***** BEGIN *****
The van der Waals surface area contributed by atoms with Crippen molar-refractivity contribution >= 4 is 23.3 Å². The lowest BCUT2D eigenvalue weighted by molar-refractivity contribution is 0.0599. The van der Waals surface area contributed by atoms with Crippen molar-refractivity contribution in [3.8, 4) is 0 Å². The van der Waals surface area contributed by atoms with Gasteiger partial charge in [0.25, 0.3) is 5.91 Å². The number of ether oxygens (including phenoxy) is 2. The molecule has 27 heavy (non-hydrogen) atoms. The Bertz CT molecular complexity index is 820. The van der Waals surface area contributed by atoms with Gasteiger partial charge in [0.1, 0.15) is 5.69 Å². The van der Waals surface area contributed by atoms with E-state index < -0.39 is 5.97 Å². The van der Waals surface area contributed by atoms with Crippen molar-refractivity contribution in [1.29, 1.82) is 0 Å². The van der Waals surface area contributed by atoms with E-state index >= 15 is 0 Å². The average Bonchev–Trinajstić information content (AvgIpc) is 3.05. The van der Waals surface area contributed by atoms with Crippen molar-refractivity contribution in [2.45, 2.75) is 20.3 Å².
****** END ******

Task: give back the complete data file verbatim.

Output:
The van der Waals surface area contributed by atoms with Crippen molar-refractivity contribution >= 4 is 23.3 Å². The lowest BCUT2D eigenvalue weighted by molar-refractivity contribution is 0.0599. The van der Waals surface area contributed by atoms with Crippen molar-refractivity contribution in [3.8, 4) is 0 Å². The van der Waals surface area contributed by atoms with Gasteiger partial charge in [0.25, 0.3) is 5.91 Å². The number of ether oxygens (including phenoxy) is 2. The molecule has 27 heavy (non-hydrogen) atoms. The Bertz CT molecular complexity index is 820. The van der Waals surface area contributed by atoms with Gasteiger partial charge in [0.1, 0.15) is 5.69 Å². The van der Waals surface area contributed by atoms with E-state index < -0.39 is 5.97 Å². The van der Waals surface area contributed by atoms with Crippen molar-refractivity contribution in [1.29, 1.82) is 0 Å². The van der Waals surface area contributed by atoms with E-state index >= 15 is 0 Å². The average Bonchev–Trinajstić information content (AvgIpc) is 3.05. The van der Waals surface area contributed by atoms with Crippen molar-refractivity contribution in [2.45, 2.75) is 20.3 Å².